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❶Establishing and communicating a schedule will help parents and students know what to expect, and will encourage students to use time-management skills. The After School Homework Assistance and Tutorial program starts two weeks after the opening of schools and remains open until the closing of all schools.

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High school students are encouraged to volunteer and complete their community service learning hours and study in the reserved computer room at the center. All volunteers agreed to background checks to ensure the safety of all children. Parents will also support the fundraising efforts for the program. Tutors will be at every station to assist with the home assignments. All tutors will go through a brief training program to understand the core principles of mentoring, safety, rules and regulations.

This volunteer based program accepts applications from interested adults who are willing to give their time and support. All children are monitored in a big group session at all times. The program will include supper, snacks, academic games, tutorials, mentoring, a Reading Club, a chess club, a nutrition club, a poetry club, an art club and a foreign language component. The Druid Heights community is located two miles northwest of downtown Baltimore in zip code of the 44th Legislative District, within Census Tract The juvenile arrest rate, although declining, is still high compared to the overall statistics for the city.

Crime and drug activity in the Druid Heights community is high. Most parents are at work when children return home from school. This is a critical time in the day when children need supervision and academic support. The after school program will keep them out of the street and away from trouble.

The after school program will identify the needs of families and provide resources and assistance from program offered at the community center. Families will access to a myriad of services. Staff from the program and designated volunteers will visit the schools of the participants on a bi-weekly basis or as necessary to determine the progress of our students.

A core principle is to celebrate all progress for each student. We believe in positive reinforcement and will apply it on the daily basis. A cart will be posted with the name of each participant where award points can be added for successes throughout the school year.

All awards, certificates and good Progress Reports will earn students are point on the board. The points can also be awarded for participation and good behavior. In the after school program children are encouraged to read books, practice good grammar and do math exercises while learning and having fun.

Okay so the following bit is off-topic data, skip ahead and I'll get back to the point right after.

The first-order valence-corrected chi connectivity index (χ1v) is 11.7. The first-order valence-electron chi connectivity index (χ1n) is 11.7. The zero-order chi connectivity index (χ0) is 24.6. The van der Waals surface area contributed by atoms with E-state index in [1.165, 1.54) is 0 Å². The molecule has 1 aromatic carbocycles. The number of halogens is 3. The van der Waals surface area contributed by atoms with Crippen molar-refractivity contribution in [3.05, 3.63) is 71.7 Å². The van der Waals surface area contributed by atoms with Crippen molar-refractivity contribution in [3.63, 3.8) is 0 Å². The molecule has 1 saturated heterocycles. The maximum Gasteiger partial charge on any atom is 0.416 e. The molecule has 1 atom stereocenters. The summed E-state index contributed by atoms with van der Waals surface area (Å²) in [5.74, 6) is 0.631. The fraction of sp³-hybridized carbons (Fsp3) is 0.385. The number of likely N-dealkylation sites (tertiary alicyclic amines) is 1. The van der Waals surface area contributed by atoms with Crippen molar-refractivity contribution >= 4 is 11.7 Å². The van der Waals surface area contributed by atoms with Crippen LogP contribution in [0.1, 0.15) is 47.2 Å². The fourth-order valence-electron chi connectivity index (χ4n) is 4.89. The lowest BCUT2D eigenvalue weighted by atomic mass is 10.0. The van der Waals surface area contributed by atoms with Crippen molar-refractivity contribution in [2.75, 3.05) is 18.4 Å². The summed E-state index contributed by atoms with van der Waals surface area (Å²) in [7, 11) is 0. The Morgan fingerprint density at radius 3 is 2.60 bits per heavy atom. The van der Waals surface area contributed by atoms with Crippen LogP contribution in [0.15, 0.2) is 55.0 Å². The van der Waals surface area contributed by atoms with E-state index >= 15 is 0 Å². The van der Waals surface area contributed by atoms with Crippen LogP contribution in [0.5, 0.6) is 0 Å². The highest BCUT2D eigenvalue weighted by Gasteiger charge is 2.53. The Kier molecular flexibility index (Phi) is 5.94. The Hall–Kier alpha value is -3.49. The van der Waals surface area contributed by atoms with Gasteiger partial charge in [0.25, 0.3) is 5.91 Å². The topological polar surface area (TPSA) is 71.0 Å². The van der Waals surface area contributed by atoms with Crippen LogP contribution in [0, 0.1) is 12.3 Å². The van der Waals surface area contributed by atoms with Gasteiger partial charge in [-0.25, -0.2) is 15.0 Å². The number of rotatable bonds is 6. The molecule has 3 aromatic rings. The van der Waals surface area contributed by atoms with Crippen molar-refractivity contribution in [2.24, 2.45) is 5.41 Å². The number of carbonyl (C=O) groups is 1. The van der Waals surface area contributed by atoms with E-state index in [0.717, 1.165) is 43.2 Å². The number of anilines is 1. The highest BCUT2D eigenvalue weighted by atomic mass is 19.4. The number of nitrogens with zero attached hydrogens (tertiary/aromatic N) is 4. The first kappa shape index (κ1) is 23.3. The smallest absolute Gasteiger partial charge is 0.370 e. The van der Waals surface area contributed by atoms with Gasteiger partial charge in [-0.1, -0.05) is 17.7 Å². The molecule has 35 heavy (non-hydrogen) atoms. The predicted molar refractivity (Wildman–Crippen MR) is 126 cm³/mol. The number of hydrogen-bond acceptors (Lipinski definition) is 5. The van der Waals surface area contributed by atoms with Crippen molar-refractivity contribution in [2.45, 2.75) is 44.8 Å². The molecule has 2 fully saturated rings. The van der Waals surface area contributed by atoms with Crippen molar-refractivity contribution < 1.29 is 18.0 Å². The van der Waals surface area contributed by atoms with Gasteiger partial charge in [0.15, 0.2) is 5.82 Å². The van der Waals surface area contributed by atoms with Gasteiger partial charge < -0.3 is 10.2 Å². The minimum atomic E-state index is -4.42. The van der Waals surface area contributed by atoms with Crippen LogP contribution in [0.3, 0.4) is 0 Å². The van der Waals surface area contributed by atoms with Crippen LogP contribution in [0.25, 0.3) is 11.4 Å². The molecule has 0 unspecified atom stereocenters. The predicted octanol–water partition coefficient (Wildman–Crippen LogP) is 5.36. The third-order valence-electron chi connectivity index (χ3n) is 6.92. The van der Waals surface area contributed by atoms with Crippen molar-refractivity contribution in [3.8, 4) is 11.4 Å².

The program will serve three major goals for the community:. To reinforce reading and math skills during the homework time in order to prevent children from falling behind while reinforcing academic achievements.

To support struggling families by giving their children education, mentorship and hope for a better future. Many community residents and volunteers from around the City are looking for ways to give back. This program will offer an opportunity for people to come in and assist the children in the community.

All volunteers will be subject to a background check and will work under the direction of the Office of Community Resources. Tavon Benson, Community Organizer is the direct contact for the program. Anthony Pressley, Director of Community Resources is the general overseer of the program.

All reporting is to Mr. In a classroom setting, desks are arranged so that students with similar work can help each other with the guidance of a qualified facilitator. There is also a quiet room where students work on an individual basis with a Title 1 instructor.

All the students are encouraged to rotate between the classroom and quiet room to maximize their study experience. Students work at their own pace, and if they finish before the homework portion of the afterschool program is over, they can move to another room and work on education-based games, either individually or in groups. Materials Afterschool staff work with textbooks and other materials that students bring to the afterschool program to complete their individual homework assignments.

About the Curriculum There is no specific homework curriculum. Time Begin by determining a regular time during afterschool that is devoted to homework. Establishing and communicating a schedule will help parents and students know what to expect, and will encourage students to use time-management skills.

Having a consistent schedule helps students develop an effective homework routine. Space Think about the space you have, the students in your program, and what they need to be productive and successful.

If you have students in a range of grade levels, structure smaller spaces for individuals or groups to work quietly. If some students finish homework before others, set aside space for quiet activities such as reading or computer activities with headphones.

Materials If your afterschool program is in a school or another organization that does not provide permanent closets or shelves to store supplies, purchase or request donated rolling carts, rolling suitcases, or storage bins. Keep your materials and supplies organized and ready to roll out and use each day.

Be Certain To Do This Communicate with school or district personnel about how much time students should be devoting to homework. Research recommends that students spend 10 minutes on homework for each grade level per day.

For example, a fourth grader should spend no more than 40 minutes on homework. Whether you are starting with an empty gym or a well-equipped classroom, having the right materials and space configuration is essential. Research shows that students are more successful when they devote regular, set amounts of time to homework, and when they are able to work on their homework in a structured, self-selected space. When the homework environment is organized and managed effectively, students know what to expect, begin working promptly in their designated space, and are less prone to distraction.